SPATIAL ACCURACY OF FRACTIONATED IMRT DELIVERY STUDIES IN CANINE PARASPINAL IRRADIATION
Article first published online: 19 MAY 2005
Veterinary Radiology & Ultrasound
Volume 44, Issue 3, pages 360–366, May 2003
How to Cite
Kippenes, H., Gavin, P. R., Parsaei, H., Phillips, M. H., Cho, P. S., Leathers, C. W. and Sande, R. D. (2003), SPATIAL ACCURACY OF FRACTIONATED IMRT DELIVERY STUDIES IN CANINE PARASPINAL IRRADIATION. Veterinary Radiology & Ultrasound, 44: 360–366. doi: 10.1111/j.1740-8261.2003.tb00469.x
- Issue published online: 19 MAY 2005
- Article first published online: 19 MAY 2005
- Received March 4, 2002; accepted for publication October 22, 2002.
- Intensity modulated radiation therapy;
- “C-shaped” target;
- cervical spinal cord;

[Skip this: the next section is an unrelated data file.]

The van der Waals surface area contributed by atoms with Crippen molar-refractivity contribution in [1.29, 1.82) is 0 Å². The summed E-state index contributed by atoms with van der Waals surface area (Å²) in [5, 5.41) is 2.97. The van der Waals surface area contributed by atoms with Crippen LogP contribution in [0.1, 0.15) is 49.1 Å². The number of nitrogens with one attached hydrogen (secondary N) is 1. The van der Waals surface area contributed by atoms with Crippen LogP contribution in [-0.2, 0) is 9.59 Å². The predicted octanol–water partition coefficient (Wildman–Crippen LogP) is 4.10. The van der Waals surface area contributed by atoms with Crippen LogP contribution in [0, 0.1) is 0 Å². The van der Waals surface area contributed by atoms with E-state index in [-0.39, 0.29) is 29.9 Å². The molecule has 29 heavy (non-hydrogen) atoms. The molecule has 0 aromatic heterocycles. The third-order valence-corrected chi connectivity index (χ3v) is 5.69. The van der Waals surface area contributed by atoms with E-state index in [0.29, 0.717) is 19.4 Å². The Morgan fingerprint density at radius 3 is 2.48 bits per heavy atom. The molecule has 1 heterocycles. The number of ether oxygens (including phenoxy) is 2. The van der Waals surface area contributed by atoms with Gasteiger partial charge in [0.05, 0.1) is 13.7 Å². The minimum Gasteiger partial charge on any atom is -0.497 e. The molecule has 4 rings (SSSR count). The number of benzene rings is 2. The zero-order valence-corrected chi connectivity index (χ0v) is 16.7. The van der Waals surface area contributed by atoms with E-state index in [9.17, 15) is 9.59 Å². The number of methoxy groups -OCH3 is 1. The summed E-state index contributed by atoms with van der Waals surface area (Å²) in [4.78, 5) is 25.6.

Intensity modulated radiation therapy (IMRT) theoretically allows detailed tailoring of the dose distribution in tissue. The goal of this study was to determine if a method of dynamic IMRT could be used to deliver a high dose of radiation to a concave shaped target around the cervical spinal cord. Fifteen young adult dogs from our laboratory population were randomly divided into two groups. A radiation dose of 84 Gy in 4 Gy fractions was delivered with a conventional 4 field technique for Group A dogs, and with dynamic IMRT for Group B dogs to a “C-shaped” target close to the cervical spinal cord. Neurologic status, magnetic resonance imaging results and histopathologic changes were compared among dogs in the two groups. Group A dogs developed myelomalacia with a latency period of 65 ± 9 days. Group B dogs did not have any histologic changes to the cervical spinal cord when euthanasia was performed 12 months after irradiation. The results demonstrate that this IMRT technique can be safely and precisely delivered to a patient in a clinical situation.